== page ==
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Today's AFL-CIO Press Clips

Berry Craig
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‘Hard to ignore Julie Su’: Biden’s labor secretary pick fights for confirmation

The Guardian

By Steven Greenhouse

March 12, 2023

Su, the 54-year-old daughter of immigrants, has served as deputy labor secretary since 2021, having been narrowly confirmed 50 to 47. “I’m a huge fan,” said Liz Schuler, president of the AFL-CIO, the nation’s main labor federation. “I can’t imagine someone more prepared. She’s been working hand in glove with Marty Walsh,” the current labor secretary, who is leaving to head the National Hockey League Players’ Association. “She has the expertise,” Shuler added. “She’s a hard worker. She’s creative. We know that she will defend workers, especially the most vulnerable. This pick is a home run.”



Labor Chief Walsh Backs Su Succession, Exits With Few Regrets

Bloomberg Law

By Rebecca Rainey

March 10, 2023

Liz Shuler has done a really amazing job of attracting members, there’s now a whole sports division. So it’s certainly something that I’ll explore in the future.



Unemployment for Black and Hispanic women rose in February, but more workers join the labor force


By Sarah Min

March 10, 2023

That could suggest broader weakness in the labor market even amid a stronger-than-expected jobs report, according to AFL-CIO chief economist William Spriggs. In February, the U.S. economy added 311,000 payrolls, though the unemployment rate ticked up and wages rose slightly. “The Federal Reserve has characterized the labor market as, ‘Oh, the labor market is so tight, employers can’t find anybody,’ but women went out, they looked, and some of them did get jobs, but a lot of them didn’t,” Spriggs said.



Temple, striking grad students reach second tentative agreement to end walkout

Pennsylvania Capital-Star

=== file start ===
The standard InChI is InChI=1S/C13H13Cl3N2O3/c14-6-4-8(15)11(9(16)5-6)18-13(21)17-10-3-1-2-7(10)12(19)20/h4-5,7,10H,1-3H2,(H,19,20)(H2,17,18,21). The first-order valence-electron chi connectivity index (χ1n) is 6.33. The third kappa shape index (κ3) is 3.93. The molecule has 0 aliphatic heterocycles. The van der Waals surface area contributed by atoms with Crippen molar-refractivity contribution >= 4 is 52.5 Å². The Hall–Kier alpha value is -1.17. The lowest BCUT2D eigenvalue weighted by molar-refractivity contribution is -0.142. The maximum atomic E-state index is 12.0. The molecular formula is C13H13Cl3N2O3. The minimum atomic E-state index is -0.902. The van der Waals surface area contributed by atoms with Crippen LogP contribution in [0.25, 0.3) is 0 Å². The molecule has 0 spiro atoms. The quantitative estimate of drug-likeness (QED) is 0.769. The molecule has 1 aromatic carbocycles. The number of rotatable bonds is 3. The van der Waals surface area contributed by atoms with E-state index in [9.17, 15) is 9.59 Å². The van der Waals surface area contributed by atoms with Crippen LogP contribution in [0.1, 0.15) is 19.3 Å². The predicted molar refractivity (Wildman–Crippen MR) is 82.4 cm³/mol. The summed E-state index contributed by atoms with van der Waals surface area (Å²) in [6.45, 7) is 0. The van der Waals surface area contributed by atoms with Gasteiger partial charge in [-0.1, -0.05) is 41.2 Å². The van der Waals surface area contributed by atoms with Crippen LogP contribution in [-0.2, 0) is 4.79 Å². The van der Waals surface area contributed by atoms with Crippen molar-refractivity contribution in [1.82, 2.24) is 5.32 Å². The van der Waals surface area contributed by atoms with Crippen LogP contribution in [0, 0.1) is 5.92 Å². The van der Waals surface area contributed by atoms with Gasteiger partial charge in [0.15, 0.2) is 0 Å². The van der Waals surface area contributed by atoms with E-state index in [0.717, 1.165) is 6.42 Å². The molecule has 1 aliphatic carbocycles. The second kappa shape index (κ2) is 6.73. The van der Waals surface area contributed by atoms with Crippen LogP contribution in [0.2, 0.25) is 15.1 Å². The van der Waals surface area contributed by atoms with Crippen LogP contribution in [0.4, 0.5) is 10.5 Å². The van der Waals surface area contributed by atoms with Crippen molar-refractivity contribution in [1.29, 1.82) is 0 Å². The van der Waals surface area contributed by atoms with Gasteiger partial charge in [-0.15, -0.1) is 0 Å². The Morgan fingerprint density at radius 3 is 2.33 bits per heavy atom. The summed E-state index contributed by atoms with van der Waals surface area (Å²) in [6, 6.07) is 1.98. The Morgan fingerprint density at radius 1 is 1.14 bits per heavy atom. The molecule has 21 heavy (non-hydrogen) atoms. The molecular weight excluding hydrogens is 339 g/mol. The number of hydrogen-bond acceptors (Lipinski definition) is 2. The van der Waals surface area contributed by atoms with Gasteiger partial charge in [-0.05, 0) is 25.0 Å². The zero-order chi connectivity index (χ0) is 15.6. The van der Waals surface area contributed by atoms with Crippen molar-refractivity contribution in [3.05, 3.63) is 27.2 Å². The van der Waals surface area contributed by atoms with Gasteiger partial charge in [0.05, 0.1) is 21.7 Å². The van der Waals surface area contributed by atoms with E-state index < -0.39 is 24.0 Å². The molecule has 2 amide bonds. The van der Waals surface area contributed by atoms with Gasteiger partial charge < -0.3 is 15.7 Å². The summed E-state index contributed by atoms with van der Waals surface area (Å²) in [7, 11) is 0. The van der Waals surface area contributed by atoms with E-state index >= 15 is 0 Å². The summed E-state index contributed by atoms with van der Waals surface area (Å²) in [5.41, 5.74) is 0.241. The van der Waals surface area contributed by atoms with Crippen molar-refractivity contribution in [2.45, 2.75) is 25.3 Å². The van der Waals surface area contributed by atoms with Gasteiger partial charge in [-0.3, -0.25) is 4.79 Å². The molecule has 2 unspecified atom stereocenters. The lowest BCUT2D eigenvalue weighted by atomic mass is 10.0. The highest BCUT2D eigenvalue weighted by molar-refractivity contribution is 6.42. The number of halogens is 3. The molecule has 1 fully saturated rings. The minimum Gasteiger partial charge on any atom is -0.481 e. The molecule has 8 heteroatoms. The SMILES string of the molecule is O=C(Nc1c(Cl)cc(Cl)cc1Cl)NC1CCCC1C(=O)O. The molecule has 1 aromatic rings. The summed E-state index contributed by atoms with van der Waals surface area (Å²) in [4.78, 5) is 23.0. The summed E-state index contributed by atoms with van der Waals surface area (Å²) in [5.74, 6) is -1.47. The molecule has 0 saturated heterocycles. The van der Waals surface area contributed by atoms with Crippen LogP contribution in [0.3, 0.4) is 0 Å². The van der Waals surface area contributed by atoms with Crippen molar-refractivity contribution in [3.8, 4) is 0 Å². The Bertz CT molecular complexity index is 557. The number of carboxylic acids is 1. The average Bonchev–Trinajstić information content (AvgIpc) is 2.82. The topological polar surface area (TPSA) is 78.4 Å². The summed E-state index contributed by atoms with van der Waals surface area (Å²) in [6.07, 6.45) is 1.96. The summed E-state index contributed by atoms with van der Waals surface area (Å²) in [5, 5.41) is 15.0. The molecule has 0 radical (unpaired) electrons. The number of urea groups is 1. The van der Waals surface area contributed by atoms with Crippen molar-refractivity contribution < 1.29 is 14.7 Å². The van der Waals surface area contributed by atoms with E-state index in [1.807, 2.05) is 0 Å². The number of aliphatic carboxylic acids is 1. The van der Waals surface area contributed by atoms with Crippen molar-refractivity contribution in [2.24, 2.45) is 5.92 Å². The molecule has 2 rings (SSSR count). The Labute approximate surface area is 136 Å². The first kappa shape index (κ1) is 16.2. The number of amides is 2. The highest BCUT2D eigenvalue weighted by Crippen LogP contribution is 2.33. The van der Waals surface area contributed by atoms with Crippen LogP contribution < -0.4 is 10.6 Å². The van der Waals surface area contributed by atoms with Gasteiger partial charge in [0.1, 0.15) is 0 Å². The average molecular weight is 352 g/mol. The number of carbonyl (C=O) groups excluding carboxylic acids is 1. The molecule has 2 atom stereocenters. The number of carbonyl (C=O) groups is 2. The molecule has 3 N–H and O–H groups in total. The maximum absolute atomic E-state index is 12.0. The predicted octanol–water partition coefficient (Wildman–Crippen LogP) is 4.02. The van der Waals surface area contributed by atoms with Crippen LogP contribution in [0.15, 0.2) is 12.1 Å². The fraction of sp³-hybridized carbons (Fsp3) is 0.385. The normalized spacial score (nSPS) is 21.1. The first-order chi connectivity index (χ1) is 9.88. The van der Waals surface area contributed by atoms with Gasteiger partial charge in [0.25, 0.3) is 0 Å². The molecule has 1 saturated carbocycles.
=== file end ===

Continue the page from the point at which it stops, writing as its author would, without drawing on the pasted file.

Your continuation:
By John L. Micek 

March 10, 2023

In a statement, Dan Bauder, the president of the Philadelphia branch of the AFL-CIO, said he was “thrilled” the striking students had reached an agreement to end the more than six-week-old walkout. “It’s an incredibly difficult decision to go on strike. Workers risk retaliation and intimidation with no promise of a win at the end,” Bauder said. “These workers stood together through all these things and worse and because of their strength and solidarity, have a fair contract that shows that the university’s administration respects them and the work they do.”


Chicago Field Museum staff votes to unionize

ABC 7  Chicago

By Sun-Times Media Wire

March 10, 2023

Workers at Chicago's Field Museum have voted to unionize with the American Federation of State, County and Municipal Employees. The employees voted 175-66 to affiliate with AFSCME's Council 31, the union said. It said the National Labor Relations Board counted ballots Thursday that were cast during an election last month. The vote means nearly 300 employees at the museum will become union members. Leaders of the organizing drive said the lopsided vote came despite an aggressive anti-union campaign from museum management.


Culinary union, Sodexo avert strike with late-night contract deal

Las Vegas Review-Journal

By Richard N. Velotta

March 10, 2023